Apple doesn’t do a lot of explaining on the website about its watch bands. You get a gallery of styles with mentions of material and a price, all under the headline, “Thoughtfully Designed Bands.” Apparently, great thought goes into water exposure.
Avid Apple product deconstructor Greg Koenig recently put Apple’s quilted Venezia leather Loop band to a soak test for his blog, atomic delights. After four soaks, Koenig was impressed to find no visible damage.
Apple, like any other company, will make reasonable claims about materials being water-resistant or weatherproof. But Apple is not going to recommend long showers or afternoons in the lake with the Apple Watch.
Koenig wouldn’t recommend such extreme usage either with the leather band, which retails for $149, but after his test, he concluded, “this Loop band is one of the most impressive pieces of soft goods engineering I’ve seen.”
Koenig, a product designer who runs Portland, Oregon-based Luma Labs, was in the midst of developing a comprehensive Apple Watch care guide for his fans when he decided to see how the band reacted to water saturation.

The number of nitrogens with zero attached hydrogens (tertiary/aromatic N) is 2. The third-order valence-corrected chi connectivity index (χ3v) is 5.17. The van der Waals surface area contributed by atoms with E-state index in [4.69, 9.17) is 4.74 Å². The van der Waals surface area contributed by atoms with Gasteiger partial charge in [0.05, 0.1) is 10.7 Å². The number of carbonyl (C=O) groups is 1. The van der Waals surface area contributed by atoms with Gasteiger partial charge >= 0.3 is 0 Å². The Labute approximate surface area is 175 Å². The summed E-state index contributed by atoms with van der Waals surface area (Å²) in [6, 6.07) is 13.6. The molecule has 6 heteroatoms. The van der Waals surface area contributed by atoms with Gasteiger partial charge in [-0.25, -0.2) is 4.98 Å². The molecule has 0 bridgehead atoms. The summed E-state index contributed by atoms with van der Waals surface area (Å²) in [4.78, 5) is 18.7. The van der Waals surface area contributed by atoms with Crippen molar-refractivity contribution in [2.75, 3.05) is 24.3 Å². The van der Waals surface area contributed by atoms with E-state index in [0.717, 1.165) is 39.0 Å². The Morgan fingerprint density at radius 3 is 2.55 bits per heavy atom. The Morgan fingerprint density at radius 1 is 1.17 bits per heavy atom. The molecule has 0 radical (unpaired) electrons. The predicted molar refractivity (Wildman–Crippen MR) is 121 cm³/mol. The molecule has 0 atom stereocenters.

He submerged pieces of the band in water four times and each time let the band air dry. He did 10-minute soaks on the first three and finished up with an eight-hour test. Drying, he said, took about three hours.
Koenig declared the band “essentially waterproof,” but still warned against getting the band wet.
“My theory is Apple does not caution against getting wet due to water, but because of contaminants in most of the water we would soak it in,” Koenig wrote. “Your shower? Full of soap that can intrude into the fibers…. Pools? Chlorine, which will eat away at the fibers…. Saltwater? Entrapped salt particles … act like saw blades on fibers over time.”
The Sport band would hold up much better to water contaminants, he said. His test has some good takeaways — mainly that all is not lost if you get your strap wet.
Koenig recommends rinsing your band in fresh water if you fall into a pool or the ocean. For leather wearers in warm environs, use a damp cloth every few days to remove salty sweat from the strap. The salt and acid coming out of our pores is far worse for your leather than water, he said.
Koenig also believes the strap is more Vectran than leather. Vectran is a fiber made from a liquid crystal polymer that is water-resistant and holds up in hostile environments.